McBurney, along with costume designer Nicky Gillibrand, makes an interesting choice not to present these factions as radical opposites, but instead as complements or inversions. The Queen and Sarastro are both silver-haired, in black and flanked by followers in similarly somber colors—Sarastro’s in corporate wear while the Queen’s are more casual. This positions both parental figures as potentially repressive, even if Sarastro is the morally superior one. McBurney seems to be saying that the young characters have to find their own ways to learn. If neither books (Sarastro) nor stars (the Queen) are adequate teachers, they must look elsewhere to know themselves. McBurney suggests the answer comes in the form of sound itself: the bells and the flute, already crucial aspects of the plot, are full characters, along with the other sounds that populate this magical world. At various moments, our heroes are told to rely on these instruments to save them.

Instrumental sound isn’t the only teacher in this production, however. In the trials in Act II, Tamino and Pamina are not only engulfed in the visual representations of fire and water but also overwhelmed by the sounds of the elements: the breathing, crackling fire or the roar of rushing water. In their trials, it becomes clear that sound, as a type of knowledge and a way to change ourselves and purify our hearts, is the looked-for escape hatch out of the binary represented by Sarastro and The Queen. It turns Pamina and Tamino into something new.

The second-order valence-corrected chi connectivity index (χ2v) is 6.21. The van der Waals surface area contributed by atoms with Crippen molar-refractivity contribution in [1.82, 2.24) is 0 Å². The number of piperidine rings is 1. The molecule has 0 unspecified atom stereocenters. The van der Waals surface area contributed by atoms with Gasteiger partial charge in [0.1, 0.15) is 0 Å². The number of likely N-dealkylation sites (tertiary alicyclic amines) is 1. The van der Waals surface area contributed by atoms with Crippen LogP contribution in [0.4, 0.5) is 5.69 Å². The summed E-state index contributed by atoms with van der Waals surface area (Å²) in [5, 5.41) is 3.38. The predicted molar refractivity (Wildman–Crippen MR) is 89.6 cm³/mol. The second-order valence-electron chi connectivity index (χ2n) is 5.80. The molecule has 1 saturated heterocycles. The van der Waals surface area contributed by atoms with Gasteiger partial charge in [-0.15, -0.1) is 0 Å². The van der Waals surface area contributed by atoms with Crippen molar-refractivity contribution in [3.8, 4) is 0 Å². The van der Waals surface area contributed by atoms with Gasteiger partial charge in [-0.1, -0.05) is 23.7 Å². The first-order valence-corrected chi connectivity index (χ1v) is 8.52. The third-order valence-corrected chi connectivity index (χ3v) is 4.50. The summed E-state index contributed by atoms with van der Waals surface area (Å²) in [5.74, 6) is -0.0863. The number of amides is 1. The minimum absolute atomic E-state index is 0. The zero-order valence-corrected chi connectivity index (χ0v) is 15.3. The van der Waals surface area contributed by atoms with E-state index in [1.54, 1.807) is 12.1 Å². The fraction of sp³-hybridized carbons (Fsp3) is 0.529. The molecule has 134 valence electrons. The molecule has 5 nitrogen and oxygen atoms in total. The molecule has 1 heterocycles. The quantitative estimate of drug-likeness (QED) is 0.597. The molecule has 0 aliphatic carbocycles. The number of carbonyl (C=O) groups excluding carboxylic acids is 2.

Ruth Sullivan’s foley work, along with Gareth Fry’s sound design, goes a long way to craft this sound world, but the glory still mainly belongs to the often visibly delighted Met Opera orchestra. Here, vivaciously directed by Nathalie Stutzmann, it feels as much a part of the production as the chorus does. The pit is raised halfway so the audience can see them, and the players interact with the actors. During Papageno’s introduction, for instance, they became birds by flapping folded papers as a bird-song version of Papageno’s bird motif plays. Flautist Seth Morris (in the title role) and Bryan Wagorn on Glockenspiel are fully-integrated characters, with Wagorn getting to do a bit of comic acting himself with Papageno. This was delightful and adorable to the audience and felt historically grounded, as players in Mozart’s time would have been visible. More than that, it helped reinforce McBurney’s point: in Die Zauberflöte sound and music are not just part of the world, they create the world, shaping the characters, serving as teachers and effectuating the magic.

In the final moments of the opera, McBurney offers one more moment of reconciliation. After Sarastro and the priests defeat the Queen, Sarastro offers her a hand and raises her up. Looking younger and stronger than ever before, she kisses him on the cheek and joins the wedding dance. Traditionally, Die Zauberflöte presents a vision of wisdom and beauty. In McBurney’s version, sympathy and forgiveness triumph as well.

Die Zauberflöte continues at the Metropolitan Opera through June 10.

The Met’s ‘Die Zauberflöte’ Melds Music and Movie Magic